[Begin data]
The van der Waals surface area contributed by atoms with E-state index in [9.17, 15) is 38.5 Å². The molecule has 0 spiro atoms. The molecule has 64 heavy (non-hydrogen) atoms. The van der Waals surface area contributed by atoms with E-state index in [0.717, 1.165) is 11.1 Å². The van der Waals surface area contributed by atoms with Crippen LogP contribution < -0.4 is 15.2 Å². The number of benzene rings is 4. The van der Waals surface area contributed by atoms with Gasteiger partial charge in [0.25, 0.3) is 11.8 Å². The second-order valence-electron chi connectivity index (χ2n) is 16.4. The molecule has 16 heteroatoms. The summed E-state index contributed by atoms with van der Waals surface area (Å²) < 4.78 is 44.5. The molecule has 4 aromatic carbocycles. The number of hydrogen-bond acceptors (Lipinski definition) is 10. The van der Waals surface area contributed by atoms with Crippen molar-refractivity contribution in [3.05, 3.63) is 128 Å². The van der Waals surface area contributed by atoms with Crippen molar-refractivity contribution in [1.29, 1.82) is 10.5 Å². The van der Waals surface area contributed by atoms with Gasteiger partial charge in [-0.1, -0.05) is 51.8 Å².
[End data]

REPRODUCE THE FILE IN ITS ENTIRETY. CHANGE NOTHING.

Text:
The van der Waals surface area contributed by atoms with E-state index in [9.17, 15) is 38.5 Å². The molecule has 0 spiro atoms. The molecule has 64 heavy (non-hydrogen) atoms. The van der Waals surface area contributed by atoms with E-state index in [0.717, 1.165) is 11.1 Å². The van der Waals surface area contributed by atoms with Crippen LogP contribution < -0.4 is 15.2 Å². The number of benzene rings is 4. The van der Waals surface area contributed by atoms with Gasteiger partial charge in [0.25, 0.3) is 11.8 Å². The second-order valence-electron chi connectivity index (χ2n) is 16.4. The molecule has 16 heteroatoms. The summed E-state index contributed by atoms with van der Waals surface area (Å²) < 4.78 is 44.5. The molecule has 4 aromatic carbocycles. The number of hydrogen-bond acceptors (Lipinski definition) is 10. The van der Waals surface area contributed by atoms with Crippen molar-refractivity contribution in [3.05, 3.63) is 128 Å². The van der Waals surface area contributed by atoms with Crippen molar-refractivity contribution in [1.29, 1.82) is 10.5 Å². The van der Waals surface area contributed by atoms with Gasteiger partial charge in [-0.1, -0.05) is 51.8 Å².